It’s A Lost Cause for the Sabres

It’s been a while since I’ve done one of these.  Bear with me as I catch up on all the NHL stuff I find interesting.

The Buffalo Sabres should just pack it in.  It’s over.  Going on a run now would take a miracle in itself, and with no new owner trying to buy the team and infuse the team with some energy, it’s highly unlikely that the Sabres go on the type of run they went on last year to grab one of the last available playoff spots.

Failing for Nail (Yakupov) shouldn’t be the idea, but the Sabres have shown that on top of lacking any sort of defense besides Tyler Myers (finally healthy), Robyn Regehr (injured), and Christian Ehrhoff (injured), they lack secondary scoring.  Thomas Vanek and Jason Pominville have performed admirably as other players sit back and watch it all unfold.  I’m not one to call out effort, but this team just seems disinterested and passionless.

But really, why did we expect anything to change?  It’s been the same since the 2007-08 season.  The same coach, the same general manager, the same core of players, and most importantly, the same heartless attitude.  Asking this team to show up is like asking your dog not to eat table food.  It’s falling upon deaf ears, and like Ryan Miller said last night, there’s nothing that’s going to change that this year.

Another thing that I’ve noticed is that this team lacks any sort of veteran, winning presence.  Having guys like Jochen Hecht, Matt Ellis, Jordan Leopold, and Robyn Regehr is admirable, but none of those players seem to inject a feeling of winning into this team.  Hecht is about the closest thing to a veteran, scoring forward, and that is probably just a product of playing with some pretty fantastic linemates.

The Boston Bruins had that veteran presence last year in Mark Recchi.  Mark Recchi was always a character guy in which any team would love to have on their roster.  The winner of three Stanley Cups with three different teams (two before he was in Boston, obviously), Recchi was always a highly sought after commodity for teams vying for championships, being traded to Carolina in 2006 to help the Hurricanes win their first Stanley Cup.  After a year in Pittsburgh, Recchi was put on waivers only to be picked up by the Atlanta Thrashers, where he proved he still had something to play for.  After signing with Tampa Bay for the 2008-09 season, Recchi was traded to the Boston Bruins, where he stayed for another two seasons until he finally rode off into the sunset with his third, and final, Stanley Cup.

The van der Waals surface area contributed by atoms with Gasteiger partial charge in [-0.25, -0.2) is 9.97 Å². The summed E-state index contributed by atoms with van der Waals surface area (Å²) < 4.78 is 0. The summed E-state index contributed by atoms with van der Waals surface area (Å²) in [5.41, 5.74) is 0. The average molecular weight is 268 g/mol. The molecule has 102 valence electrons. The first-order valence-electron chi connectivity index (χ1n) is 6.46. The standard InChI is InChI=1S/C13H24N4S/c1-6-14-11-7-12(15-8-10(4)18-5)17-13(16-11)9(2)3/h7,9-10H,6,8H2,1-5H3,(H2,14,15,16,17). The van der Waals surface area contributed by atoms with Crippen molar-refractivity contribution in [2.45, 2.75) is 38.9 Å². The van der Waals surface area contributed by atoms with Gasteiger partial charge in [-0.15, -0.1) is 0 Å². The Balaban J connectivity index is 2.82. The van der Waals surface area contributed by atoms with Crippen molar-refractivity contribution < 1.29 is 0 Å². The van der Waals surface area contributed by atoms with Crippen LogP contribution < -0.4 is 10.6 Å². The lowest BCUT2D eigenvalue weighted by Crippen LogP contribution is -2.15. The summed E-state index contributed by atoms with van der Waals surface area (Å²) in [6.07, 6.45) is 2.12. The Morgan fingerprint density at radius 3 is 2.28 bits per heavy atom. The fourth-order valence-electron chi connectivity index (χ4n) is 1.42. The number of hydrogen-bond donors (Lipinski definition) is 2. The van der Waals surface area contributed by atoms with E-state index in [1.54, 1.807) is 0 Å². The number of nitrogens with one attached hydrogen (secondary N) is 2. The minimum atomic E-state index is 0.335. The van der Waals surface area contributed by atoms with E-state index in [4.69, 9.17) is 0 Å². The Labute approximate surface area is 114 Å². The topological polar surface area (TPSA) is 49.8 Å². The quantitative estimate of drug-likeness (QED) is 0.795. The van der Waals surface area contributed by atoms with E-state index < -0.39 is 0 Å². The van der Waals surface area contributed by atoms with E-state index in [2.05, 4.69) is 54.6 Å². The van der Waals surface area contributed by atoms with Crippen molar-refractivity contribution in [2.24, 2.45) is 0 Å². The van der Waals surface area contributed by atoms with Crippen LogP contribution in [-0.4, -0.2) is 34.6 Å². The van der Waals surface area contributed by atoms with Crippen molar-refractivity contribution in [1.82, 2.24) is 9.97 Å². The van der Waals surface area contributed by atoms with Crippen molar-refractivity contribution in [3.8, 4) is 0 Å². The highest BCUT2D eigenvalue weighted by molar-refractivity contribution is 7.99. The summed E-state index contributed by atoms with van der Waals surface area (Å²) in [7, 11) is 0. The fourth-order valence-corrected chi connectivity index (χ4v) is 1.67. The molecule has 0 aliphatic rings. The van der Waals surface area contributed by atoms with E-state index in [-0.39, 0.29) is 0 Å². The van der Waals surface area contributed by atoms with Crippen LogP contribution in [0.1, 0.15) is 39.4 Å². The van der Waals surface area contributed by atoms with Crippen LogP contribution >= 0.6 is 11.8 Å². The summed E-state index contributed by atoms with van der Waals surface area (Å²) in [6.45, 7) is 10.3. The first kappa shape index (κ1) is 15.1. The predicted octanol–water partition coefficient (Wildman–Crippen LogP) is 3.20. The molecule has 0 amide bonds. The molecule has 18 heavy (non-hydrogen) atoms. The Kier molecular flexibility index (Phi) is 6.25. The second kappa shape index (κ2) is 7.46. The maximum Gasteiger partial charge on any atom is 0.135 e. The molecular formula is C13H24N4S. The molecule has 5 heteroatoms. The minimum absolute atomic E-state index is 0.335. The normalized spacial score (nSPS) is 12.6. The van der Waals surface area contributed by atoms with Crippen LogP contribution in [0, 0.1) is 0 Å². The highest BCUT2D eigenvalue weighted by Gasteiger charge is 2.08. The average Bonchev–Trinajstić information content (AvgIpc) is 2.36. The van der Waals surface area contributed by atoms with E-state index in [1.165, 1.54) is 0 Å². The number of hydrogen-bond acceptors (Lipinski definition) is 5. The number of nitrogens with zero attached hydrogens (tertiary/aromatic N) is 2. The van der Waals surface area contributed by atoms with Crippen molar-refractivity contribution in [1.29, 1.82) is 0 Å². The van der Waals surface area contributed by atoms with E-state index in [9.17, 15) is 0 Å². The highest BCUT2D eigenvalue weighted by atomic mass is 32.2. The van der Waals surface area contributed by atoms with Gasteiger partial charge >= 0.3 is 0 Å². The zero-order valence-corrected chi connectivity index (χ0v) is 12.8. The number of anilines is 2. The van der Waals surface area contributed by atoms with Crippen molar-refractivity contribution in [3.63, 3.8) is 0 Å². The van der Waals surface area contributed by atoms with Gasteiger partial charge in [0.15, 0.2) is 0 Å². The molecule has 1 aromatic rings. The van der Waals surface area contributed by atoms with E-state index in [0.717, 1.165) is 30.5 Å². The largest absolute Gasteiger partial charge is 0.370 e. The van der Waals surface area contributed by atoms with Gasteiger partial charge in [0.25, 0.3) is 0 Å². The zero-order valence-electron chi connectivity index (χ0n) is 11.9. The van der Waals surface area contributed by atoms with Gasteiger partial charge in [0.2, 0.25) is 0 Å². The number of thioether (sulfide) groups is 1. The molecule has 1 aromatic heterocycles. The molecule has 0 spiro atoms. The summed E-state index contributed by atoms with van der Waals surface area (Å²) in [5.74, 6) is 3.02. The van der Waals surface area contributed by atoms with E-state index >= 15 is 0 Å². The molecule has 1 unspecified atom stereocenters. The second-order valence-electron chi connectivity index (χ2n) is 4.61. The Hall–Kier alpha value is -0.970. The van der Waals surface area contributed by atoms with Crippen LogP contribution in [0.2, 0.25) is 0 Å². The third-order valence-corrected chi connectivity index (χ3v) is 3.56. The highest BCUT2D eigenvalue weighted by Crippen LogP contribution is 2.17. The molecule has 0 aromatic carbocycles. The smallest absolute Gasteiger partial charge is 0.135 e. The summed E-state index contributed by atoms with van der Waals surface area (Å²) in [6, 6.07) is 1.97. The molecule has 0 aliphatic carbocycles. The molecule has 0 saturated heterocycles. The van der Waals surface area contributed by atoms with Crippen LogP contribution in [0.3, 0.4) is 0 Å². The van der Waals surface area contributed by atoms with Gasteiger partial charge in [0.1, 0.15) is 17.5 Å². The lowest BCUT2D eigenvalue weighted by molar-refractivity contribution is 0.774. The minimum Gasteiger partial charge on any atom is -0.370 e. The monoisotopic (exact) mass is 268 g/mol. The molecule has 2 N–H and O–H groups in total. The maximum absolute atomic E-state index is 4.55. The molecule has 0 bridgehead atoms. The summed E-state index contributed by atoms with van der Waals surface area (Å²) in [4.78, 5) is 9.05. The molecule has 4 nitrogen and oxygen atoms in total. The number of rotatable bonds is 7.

It seems many winning teams have a veteran presence who knows how to win, or has won before.  Chris Pronger is a guy that’s been to a championship round on every team he’s been on since he played with the Oilers.  Ray Whitney was highly sought after, and was won over by Phoenix after a few good years and a Stanley Cup in Carolina.  Daniel Alfredsson has proven to be a player who still has value in  Ottawa to help them back to the playoffs.  The Panthers signed a ton of vets over the summer (Ed Jovanovski, John Madden, amongst others.)  Of course, the Red Wings find ways to stay young with a roster full of veterans.

While I’m all for keeping young guys so they can grow into these players some day, the veterans are what help the youngsters get there.  Until Darcy Regier adds the right players to help these younger players, the Sabres will be the same average team that’s bounced out of the first round on a yearly basis.

 

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One response to “It’s A Lost Cause for the Sabres

  • Chuck Cook

    TJ…..I found it interesting that Miller, in his interview that has been so talked about, said that (and I’m paraphrasing) “we have been good in the past”. That right there speaks to the problem. If good is going on some runs here and there, making it into the playoffs a few times, and losing in the first round, then yes, we have been good in the past.

    I don’t think that defines good in a league where 1/2 the teams make the playoffs. The last time this team was truly excellent was that magical run to the conference finals when we lost (that time it really was due to injuries) to Carolina. The NHL reverted back to allowing clutching and grabbing, and even the next year (when they made the conference finals again) they weren’t anywhere near as good (getting destroyed by Ottawa).

    This team is soft (been saying it since last year), doesn’t seem to work hard for 60 minutes on a daily basis, and as you said is lacking leadership and I would go further and say they are lacking talent.

    Two-cents from your Algebra teacher. if there are any spelling/grammar errors, I did not bother to proof-read.

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